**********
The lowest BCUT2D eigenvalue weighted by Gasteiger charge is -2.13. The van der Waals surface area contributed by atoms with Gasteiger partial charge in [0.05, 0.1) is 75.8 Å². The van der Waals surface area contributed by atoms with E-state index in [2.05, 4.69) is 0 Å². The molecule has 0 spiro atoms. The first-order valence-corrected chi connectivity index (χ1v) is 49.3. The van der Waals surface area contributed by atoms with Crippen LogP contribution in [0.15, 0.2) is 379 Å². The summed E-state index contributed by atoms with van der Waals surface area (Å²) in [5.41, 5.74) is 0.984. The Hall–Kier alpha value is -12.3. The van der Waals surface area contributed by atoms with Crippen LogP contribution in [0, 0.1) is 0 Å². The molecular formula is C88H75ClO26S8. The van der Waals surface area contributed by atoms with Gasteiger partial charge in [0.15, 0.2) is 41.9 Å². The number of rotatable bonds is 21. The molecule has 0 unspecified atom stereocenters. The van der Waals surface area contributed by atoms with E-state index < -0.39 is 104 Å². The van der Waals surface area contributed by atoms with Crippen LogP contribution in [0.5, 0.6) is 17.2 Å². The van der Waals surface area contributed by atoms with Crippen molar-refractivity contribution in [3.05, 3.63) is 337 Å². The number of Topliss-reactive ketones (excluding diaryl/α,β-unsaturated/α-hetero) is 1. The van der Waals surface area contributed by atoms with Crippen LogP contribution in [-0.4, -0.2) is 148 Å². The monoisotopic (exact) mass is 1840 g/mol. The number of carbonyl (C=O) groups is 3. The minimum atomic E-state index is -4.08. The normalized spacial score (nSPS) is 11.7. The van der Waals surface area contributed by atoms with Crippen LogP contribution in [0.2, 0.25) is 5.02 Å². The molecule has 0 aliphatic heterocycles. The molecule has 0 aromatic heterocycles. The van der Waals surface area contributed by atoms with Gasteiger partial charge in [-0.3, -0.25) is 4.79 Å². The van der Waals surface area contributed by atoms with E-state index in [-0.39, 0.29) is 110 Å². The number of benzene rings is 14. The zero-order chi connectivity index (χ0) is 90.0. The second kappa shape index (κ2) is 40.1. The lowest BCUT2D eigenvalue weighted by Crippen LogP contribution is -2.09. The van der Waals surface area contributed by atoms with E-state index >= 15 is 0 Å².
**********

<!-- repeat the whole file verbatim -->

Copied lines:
The lowest BCUT2D eigenvalue weighted by Gasteiger charge is -2.13. The van der Waals surface area contributed by atoms with Gasteiger partial charge in [0.05, 0.1) is 75.8 Å². The van der Waals surface area contributed by atoms with E-state index in [2.05, 4.69) is 0 Å². The molecule has 0 spiro atoms. The first-order valence-corrected chi connectivity index (χ1v) is 49.3. The van der Waals surface area contributed by atoms with Crippen LogP contribution in [0.15, 0.2) is 379 Å². The summed E-state index contributed by atoms with van der Waals surface area (Å²) in [5.41, 5.74) is 0.984. The Hall–Kier alpha value is -12.3. The van der Waals surface area contributed by atoms with Crippen LogP contribution in [0, 0.1) is 0 Å². The molecular formula is C88H75ClO26S8. The van der Waals surface area contributed by atoms with Gasteiger partial charge in [0.15, 0.2) is 41.9 Å². The number of rotatable bonds is 21. The molecule has 0 unspecified atom stereocenters. The van der Waals surface area contributed by atoms with E-state index < -0.39 is 104 Å². The van der Waals surface area contributed by atoms with Crippen LogP contribution in [0.5, 0.6) is 17.2 Å². The van der Waals surface area contributed by atoms with Crippen molar-refractivity contribution in [3.05, 3.63) is 337 Å². The number of Topliss-reactive ketones (excluding diaryl/α,β-unsaturated/α-hetero) is 1. The van der Waals surface area contributed by atoms with Crippen LogP contribution in [-0.4, -0.2) is 148 Å². The monoisotopic (exact) mass is 1840 g/mol. The number of carbonyl (C=O) groups is 3. The minimum atomic E-state index is -4.08. The normalized spacial score (nSPS) is 11.7. The van der Waals surface area contributed by atoms with Crippen LogP contribution in [0.2, 0.25) is 5.02 Å². The molecule has 0 aliphatic heterocycles. The molecule has 0 aromatic heterocycles. The van der Waals surface area contributed by atoms with Gasteiger partial charge in [-0.3, -0.25) is 4.79 Å². The van der Waals surface area contributed by atoms with E-state index in [-0.39, 0.29) is 110 Å². The number of benzene rings is 14. The zero-order chi connectivity index (χ0) is 90.0. The second kappa shape index (κ2) is 40.1. The lowest BCUT2D eigenvalue weighted by Crippen LogP contribution is -2.09. The van der Waals surface area contributed by atoms with E-state index >= 15 is 0 Å².